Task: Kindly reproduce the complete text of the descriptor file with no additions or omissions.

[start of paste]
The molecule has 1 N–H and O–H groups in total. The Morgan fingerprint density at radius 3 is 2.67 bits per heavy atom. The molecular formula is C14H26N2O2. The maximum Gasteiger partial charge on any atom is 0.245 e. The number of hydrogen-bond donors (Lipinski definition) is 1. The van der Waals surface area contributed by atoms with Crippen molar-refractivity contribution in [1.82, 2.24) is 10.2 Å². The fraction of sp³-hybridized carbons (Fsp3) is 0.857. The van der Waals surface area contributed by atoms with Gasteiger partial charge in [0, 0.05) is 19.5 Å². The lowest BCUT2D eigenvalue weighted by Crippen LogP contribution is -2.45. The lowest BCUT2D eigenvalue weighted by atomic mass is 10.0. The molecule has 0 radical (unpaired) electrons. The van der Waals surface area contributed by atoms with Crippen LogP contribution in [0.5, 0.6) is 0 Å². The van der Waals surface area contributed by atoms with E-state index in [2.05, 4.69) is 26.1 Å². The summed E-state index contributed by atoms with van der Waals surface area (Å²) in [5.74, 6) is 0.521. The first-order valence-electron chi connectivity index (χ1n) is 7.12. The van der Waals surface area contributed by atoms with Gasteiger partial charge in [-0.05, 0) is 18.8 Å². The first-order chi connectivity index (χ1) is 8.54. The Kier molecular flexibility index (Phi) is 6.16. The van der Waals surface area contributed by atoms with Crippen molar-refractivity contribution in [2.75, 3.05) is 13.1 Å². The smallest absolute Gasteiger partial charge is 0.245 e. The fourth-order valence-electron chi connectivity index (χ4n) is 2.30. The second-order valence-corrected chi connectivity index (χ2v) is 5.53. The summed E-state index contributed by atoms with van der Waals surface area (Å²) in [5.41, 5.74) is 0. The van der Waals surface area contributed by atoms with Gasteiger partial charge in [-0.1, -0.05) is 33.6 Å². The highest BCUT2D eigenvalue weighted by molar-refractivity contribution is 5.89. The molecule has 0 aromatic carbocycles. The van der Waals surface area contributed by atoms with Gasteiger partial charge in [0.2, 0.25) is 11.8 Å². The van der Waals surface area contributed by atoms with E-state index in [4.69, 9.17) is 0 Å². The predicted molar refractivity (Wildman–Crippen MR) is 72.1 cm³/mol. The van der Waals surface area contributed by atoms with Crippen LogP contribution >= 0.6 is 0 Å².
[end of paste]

The molecule has 1 N–H and O–H groups in total. The Morgan fingerprint density at radius 3 is 2.67 bits per heavy atom. The molecular formula is C14H26N2O2. The maximum Gasteiger partial charge on any atom is 0.245 e. The number of hydrogen-bond donors (Lipinski definition) is 1. The van der Waals surface area contributed by atoms with Crippen molar-refractivity contribution in [1.82, 2.24) is 10.2 Å². The fraction of sp³-hybridized carbons (Fsp3) is 0.857. The van der Waals surface area contributed by atoms with Gasteiger partial charge in [0, 0.05) is 19.5 Å². The lowest BCUT2D eigenvalue weighted by Crippen LogP contribution is -2.45. The lowest BCUT2D eigenvalue weighted by atomic mass is 10.0. The molecule has 0 radical (unpaired) electrons. The van der Waals surface area contributed by atoms with Crippen LogP contribution in [0.5, 0.6) is 0 Å². The van der Waals surface area contributed by atoms with E-state index in [2.05, 4.69) is 26.1 Å². The summed E-state index contributed by atoms with van der Waals surface area (Å²) in [5.74, 6) is 0.521. The first-order valence-electron chi connectivity index (χ1n) is 7.12. The van der Waals surface area contributed by atoms with Gasteiger partial charge in [-0.05, 0) is 18.8 Å². The first-order chi connectivity index (χ1) is 8.54. The Kier molecular flexibility index (Phi) is 6.16. The van der Waals surface area contributed by atoms with Crippen molar-refractivity contribution in [2.75, 3.05) is 13.1 Å². The smallest absolute Gasteiger partial charge is 0.245 e. The fourth-order valence-electron chi connectivity index (χ4n) is 2.30. The second-order valence-corrected chi connectivity index (χ2v) is 5.53. The summed E-state index contributed by atoms with van der Waals surface area (Å²) in [5.41, 5.74) is 0. The van der Waals surface area contributed by atoms with Gasteiger partial charge in [-0.1, -0.05) is 33.6 Å². The highest BCUT2D eigenvalue weighted by molar-refractivity contribution is 5.89. The molecule has 0 aromatic carbocycles. The van der Waals surface area contributed by atoms with Gasteiger partial charge in [0.2, 0.25) is 11.8 Å². The van der Waals surface area contributed by atoms with E-state index in [4.69, 9.17) is 0 Å². The predicted molar refractivity (Wildman–Crippen MR) is 72.1 cm³/mol. The van der Waals surface area contributed by atoms with Crippen LogP contribution >= 0.6 is 0 Å².